Zambada said the most important bribes on the state level were usually paid to state governors and state atty generals, the directors of the judicial police and the municipal police.
On the federal level, he said, he routinely bribed the commander of the PGR (the atty general's office), the federal highway police (which also controlled ports & airports), the district judicial police and Interpol.
He said in 2004 Chapo had him bring $100,000 to a General Toledano (sp?) who at the time worked in Guerrero so that the cartel could more easily import Colombian coke on the seashore.
Zambada also said he often paid off the military, including the Special Forces.
El Mayo's brother still testifying. Described corruption at virtually every level of Mexican law enforcement, including the attorney general's office, military generals, and many others.
Said he personally paid $300K per month in bribes.
El Mayo's brother testified that the cartel also bribed officials from INTERPOL in Mexico.
He said El Mayo and El Chapo were responsible for paying $500K bribes to top government officials and military leaders, usually through attorneys.
El Mayo's brother on corruption:
"This is done through bribes, money — especially US dollars. Normally it's police, you know for many years who are trusted people. They introduce new police to work for the cartel through lawyers and professionals."
El Mayo's brother described how El Chapo instructed him to bribe a Mexican military general. He was ordered to send $100K "as a gift and to send hima hug and notify him he'd be working" in the state of Guerrero, where the general was in charge.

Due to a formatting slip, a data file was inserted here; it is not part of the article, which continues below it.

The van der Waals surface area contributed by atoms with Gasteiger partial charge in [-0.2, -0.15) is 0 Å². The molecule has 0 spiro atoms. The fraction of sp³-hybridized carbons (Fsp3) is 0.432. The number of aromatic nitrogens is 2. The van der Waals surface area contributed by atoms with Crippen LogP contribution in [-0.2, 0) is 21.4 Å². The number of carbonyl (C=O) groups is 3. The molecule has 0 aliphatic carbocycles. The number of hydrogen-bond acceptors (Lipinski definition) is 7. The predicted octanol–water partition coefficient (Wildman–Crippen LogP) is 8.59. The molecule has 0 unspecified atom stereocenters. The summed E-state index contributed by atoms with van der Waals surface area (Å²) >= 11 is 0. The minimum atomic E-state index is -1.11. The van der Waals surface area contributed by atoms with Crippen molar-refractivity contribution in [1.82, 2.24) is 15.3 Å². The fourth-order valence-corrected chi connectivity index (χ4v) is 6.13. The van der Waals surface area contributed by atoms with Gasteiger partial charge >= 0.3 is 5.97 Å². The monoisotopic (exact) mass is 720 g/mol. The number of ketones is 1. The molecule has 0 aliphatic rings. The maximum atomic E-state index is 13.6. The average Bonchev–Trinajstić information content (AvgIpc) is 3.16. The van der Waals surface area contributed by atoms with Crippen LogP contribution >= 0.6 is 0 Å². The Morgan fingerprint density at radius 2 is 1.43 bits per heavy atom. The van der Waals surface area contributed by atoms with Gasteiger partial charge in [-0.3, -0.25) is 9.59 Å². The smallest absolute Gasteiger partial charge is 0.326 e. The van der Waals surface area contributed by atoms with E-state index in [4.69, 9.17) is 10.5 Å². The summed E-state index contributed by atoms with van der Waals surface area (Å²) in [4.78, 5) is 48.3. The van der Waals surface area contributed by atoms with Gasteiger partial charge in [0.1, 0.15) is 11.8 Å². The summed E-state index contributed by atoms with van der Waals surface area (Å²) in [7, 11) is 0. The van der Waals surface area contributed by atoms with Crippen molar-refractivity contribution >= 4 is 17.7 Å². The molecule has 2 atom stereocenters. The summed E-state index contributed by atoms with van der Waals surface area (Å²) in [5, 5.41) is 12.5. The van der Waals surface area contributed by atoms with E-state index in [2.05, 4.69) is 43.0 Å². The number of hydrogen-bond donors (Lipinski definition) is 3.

El Mayo's brother on how he knew about bribes:
"I realized that because I was managing the money in Mexico City, he would say give half a million dollars to an attorney who will give it to the director of the PGR or another half million to a general"
PGR is the Mexican AG.
Testimony this morning also covered the "plaza" system in Mexico, where the cartel controlled various territories across Mexico. El Mayo's brother said Chapo ran the Sinaloa plaza and gave orders to bosses all over the country.
Testimony also covered drug tunnels and smuggling through Ciudad Juarez. They used tractor trailers and cars w/ hidden compartments to cross drugs from Juarez into El Paso.
Break ended with discussion of wars over plazas. More expected to come next. Stay tuned.
Zambada Garcia said members of rival cartels who tried to sell in territories run by the Sinaloa Cartel would end up dead if they didn’t gain permission from the leaders.
“There can be incidents,” he said. “There can be confrontations — people killed — fights.”
He testified about the lucrative Golden Triangle — the Mexican states of Sinaloa, Durango, and Chihuahua — which produces the majority of opium and marijuana in the country and boasts long shores where drug shipments could easily be received from Colombia
“‘Durado’ means gold, and gold means money,” Zambada Garcia explained. “And heroin and marijuana produce a lot of money.”
Zambada testified about Juan “El Azul” Esparragoza--who is believed to have been somewhat of a mentor to Chapo. El Azul "was one of the oldest drug dealers in Sinaloa, and one of the most respected there,” he said, adding he "supported” El Chapo to “become a great drug dealer.”